Search Results

Advanced Search

1 to 15 of 35 results

Sort by:

Filter by:


Article Types


Impervious to Draughts

Rosemary Hill: Das englische Haus, 22 May 2008

The English House 
by Hermann Muthesius, edited by Dennis Sharp, translated by Janet Seligman and Stewart Spencer.
Frances Lincoln, 699 pp., £125, June 2007, 978 0 7112 2688 3
Show More
Show More
... was a revolution that perpetuated something of what it appeared to reject. It seems unlikely, as Dennis Sharp writes in his introduction, that without Muthesius Gropius would have brought such a Morrisian view of craft to the Bauhaus or that ‘the idea of a utopian cathedral of socialism built on principles of medieval Masonic guilds’ would have ...

Every one values Mr Pope

James Winn, 16 December 1993

Alexander Pope: A Critical Edition 
edited by Pat Rogers.
Oxford, 706 pp., £11.95, July 1993, 0 19 281346 3
Show More
Essays on Pope 
by Pat Rogers.
Cambridge, 273 pp., £30, September 1993, 0 521 41869 0
Show More
Show More
... In these essays Rogers alerts us to niceties and implications we might have missed. He has a sharp eye for selecting passages that richly illustrate his assertions, such as the following lines from the Epistle to Dr Arbuthnot: Yet then did Gildon draw his venal quill; I wish’d the man a dinner, and sate still: Yet then did ...


John Sutherland, 14 June 1990

CounterBlasts No 10. The Monarchy: A Critique of Britain’s Favourite Fetish 
by Christopher Hitchens.
Chatto, 42 pp., £2.99, January 1990, 0 7011 3555 7
Show More
The Prince 
by Celia Brayfield.
Chatto, 576 pp., £12.95, March 1990, 0 7011 3357 0
Show More
The Maker’s Mark 
by Roy Hattersley.
Macmillan, 558 pp., £13.95, June 1990, 9780333470329
Show More
A Time to Dance 
by Melvyn Bragg.
Hodder, 220 pp., £12.95, June 1990, 0 340 52911 3
Show More
Show More
... there but only occasionally glimpsed. The glimpses are instructive. In 1937 the diplomat Geoffrey Dennis wrote a Coronation Commentary for Heinemann. This was a reasoned defence of the monarchy – then in a very rocky state. Dennis repeated, and deprecated, the widespread gossip that Mrs Simpson had been the Duke of ...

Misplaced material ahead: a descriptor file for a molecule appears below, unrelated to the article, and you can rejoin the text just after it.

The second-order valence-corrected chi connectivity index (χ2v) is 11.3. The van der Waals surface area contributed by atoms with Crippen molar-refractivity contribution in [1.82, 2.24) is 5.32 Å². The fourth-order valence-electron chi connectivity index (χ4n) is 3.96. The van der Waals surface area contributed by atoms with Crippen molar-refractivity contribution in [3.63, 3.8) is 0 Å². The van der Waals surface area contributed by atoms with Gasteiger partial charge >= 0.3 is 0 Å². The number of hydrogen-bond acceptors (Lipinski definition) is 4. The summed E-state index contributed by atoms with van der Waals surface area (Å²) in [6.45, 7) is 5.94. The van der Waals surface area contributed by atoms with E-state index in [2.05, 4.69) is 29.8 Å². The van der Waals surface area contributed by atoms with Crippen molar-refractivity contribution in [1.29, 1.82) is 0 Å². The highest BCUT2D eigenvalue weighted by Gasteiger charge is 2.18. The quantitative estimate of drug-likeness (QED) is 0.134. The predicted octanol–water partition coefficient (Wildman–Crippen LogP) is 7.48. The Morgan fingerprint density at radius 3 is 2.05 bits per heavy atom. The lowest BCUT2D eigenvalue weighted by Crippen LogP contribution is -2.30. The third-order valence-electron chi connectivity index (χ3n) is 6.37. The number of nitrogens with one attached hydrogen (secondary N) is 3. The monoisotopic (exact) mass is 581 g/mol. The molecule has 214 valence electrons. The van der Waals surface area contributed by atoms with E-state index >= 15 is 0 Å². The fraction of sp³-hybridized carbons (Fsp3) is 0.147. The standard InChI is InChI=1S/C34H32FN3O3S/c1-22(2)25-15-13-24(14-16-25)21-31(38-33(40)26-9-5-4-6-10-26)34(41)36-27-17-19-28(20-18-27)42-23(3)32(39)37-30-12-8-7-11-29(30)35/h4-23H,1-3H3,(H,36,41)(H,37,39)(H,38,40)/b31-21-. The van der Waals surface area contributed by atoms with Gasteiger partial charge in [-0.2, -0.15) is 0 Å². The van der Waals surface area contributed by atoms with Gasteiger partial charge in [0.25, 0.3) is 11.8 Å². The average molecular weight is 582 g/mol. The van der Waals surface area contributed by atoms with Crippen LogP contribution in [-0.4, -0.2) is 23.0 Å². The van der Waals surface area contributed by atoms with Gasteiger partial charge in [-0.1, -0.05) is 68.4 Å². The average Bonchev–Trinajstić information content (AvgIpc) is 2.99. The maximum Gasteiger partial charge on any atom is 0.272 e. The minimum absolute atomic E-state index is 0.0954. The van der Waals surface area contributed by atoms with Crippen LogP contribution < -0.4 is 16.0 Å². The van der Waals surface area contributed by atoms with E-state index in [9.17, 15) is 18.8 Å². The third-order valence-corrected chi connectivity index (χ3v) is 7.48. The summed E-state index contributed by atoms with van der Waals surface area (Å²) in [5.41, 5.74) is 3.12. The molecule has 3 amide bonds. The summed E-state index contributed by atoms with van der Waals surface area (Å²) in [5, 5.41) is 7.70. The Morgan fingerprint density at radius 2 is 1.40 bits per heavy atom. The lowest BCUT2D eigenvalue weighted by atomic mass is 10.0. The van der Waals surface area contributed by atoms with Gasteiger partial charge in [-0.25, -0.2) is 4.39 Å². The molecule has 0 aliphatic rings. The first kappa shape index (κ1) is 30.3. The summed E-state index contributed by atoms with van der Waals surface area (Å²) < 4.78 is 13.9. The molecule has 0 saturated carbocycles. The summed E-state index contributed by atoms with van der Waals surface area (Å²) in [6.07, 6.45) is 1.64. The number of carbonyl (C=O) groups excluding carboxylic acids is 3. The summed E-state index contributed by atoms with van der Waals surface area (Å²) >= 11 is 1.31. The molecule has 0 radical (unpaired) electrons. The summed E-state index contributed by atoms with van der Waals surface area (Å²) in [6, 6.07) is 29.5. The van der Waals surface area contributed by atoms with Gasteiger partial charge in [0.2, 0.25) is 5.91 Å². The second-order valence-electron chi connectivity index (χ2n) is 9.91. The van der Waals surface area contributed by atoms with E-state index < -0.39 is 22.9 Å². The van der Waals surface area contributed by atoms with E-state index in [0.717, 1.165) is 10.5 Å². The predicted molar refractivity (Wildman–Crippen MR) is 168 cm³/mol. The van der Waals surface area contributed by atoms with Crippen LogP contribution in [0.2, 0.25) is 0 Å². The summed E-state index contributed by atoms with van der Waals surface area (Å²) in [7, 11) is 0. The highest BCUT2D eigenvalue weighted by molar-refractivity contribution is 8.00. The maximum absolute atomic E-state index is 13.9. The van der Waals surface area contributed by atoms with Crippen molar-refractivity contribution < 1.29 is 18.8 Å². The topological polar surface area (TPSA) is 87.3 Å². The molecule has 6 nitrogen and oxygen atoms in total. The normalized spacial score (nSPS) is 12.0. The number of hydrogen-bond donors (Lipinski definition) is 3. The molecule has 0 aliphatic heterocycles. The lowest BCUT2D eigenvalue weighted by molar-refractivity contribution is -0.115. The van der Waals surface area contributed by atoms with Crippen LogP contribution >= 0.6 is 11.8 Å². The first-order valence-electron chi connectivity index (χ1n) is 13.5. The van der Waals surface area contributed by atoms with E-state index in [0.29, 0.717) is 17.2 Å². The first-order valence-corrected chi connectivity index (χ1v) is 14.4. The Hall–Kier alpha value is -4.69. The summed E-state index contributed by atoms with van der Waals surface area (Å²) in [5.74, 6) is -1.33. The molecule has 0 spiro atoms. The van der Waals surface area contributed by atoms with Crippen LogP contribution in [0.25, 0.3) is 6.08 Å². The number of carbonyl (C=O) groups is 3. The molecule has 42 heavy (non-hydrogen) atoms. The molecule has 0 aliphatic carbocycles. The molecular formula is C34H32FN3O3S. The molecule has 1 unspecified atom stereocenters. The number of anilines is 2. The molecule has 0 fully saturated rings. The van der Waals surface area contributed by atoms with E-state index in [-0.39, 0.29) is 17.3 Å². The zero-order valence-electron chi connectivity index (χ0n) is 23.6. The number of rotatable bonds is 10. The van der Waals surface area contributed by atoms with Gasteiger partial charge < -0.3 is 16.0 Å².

Staggering on

Stephen Howe, 23 May 1996

The ‘New Statesman’: Portrait of a Political Weekly, 1913-31 
by Adrian Smith.
Cass, 340 pp., £30, February 1996, 0 7146 4645 8
Show More
Show More
... it survived its infancy largely thanks to Bernard Shaw’s reputation and money, that Clifford Sharp, the editor, was an alcoholic and possibly a spy, and that the paper itself was deadly dull. The only previous extended discussion of the Statesman’s first years was Edward Hyams’s ‘house’ history. Adrian Smith makes a fuller attempt to place the ...

Redheads in Normandy

R.W. Johnson: The 1997 election, 22 January 1998

The British General Election of 1997 
by David Butler and Dennis Kavanagh.
Macmillan, 343 pp., £17.50, November 1997, 0 333 64776 9
Show More
Labour's Landslide 
by Andrew Geddes and Jonathan Tonge.
Manchester, 211 pp., £40, December 1997, 0 7190 5159 2
Show More
Britain Votes 1997 
edited by Pippa Norris and Neil Gavin.
Oxford, 253 pp., £12.99, January 1998, 9780199223220
Show More
Collapse of Stout Party: The Decline and Fall of the Tories 
by Julian Crtitchley and Morrison Halcrow.
Gollancz, 288 pp., £20, November 1997, 0 575 06277 0
Show More
Les Election Legislatives, 25 Mai-1er Juin 1997: Le president desavoue 
Le Monde, 146 pp., frs 45, June 1998Show More
Show More
... seems, all this came as a great surprise, yet there was nothing very remarkable in the voters’ sharp reaction to record unemployment, broken promises and Presidential arrogance, particularly in a country where the most deeply felt political sentiment has always been the wish to ‘sortir les sortants’ – to throw out whoever’s in power. The British ...


Gary Taylor, 7 January 1993

Shakespeare: The Later Years 
by Russell Fraser.
Columbia, 380 pp., $35, April 1992, 0 231 06766 6
Show More
Shakespeare: His Life, Work and Era 
by Dennis Kay.
Sidgwick, 368 pp., £20, May 1992, 0 283 99878 4
Show More
William Shakespeare: The Anatomy of an Enigma 
by Peter Razzell.
Caliban, 188 pp., May 1992, 1 85066 010 7
Show More
Politics, Plague and Shakespeare’s Theatre: The Stuart Years 
by Leeds Barroll.
Cornell, 249 pp., £20.80, January 1992, 0 8014 2479 8
Show More
Shakespeare Verbatim: The Reproduction of Authenticity and the 1790 Apparatus 
by Margreta de Grazia.
Oxford, 244 pp., £30, February 1991, 0 19 811778 7
Show More
Show More
... roles and old man’s roles’. The first claim is at best debatable, the other two simply wrong. Dennis Kay’s biography is altogether more respectable. He has only a dozen pages of notes, but they direct readers to major sources and divergent views. He has not closed his eyes and swallowed everything done in the last decade; but he hasn’t closed his eyes ...


Norman Page, 16 March 1989

Collected Letters of Thomas Hardy: Vol. VI, 1920-1925 
edited by Richard Little Purdy and Michael Millgate.
Oxford, 379 pp., £27.50, March 1987, 0 19 812623 9
Show More
Collected Letters of Thomas Hardy: Vol. VII, 1926-1927 
edited by Richard Little Purdy and Michael Millgate.
Oxford, 304 pp., £29.50, October 1988, 0 19 812624 7
Show More
Thomas Hardy: The Offensive Truth 
by John Goode.
Blackwell, 184 pp., £17.95, September 1988, 0 631 13954 0
Show More
The Thomas Hardy Journal. Vol. IV: October 1988 
edited by James Gibson.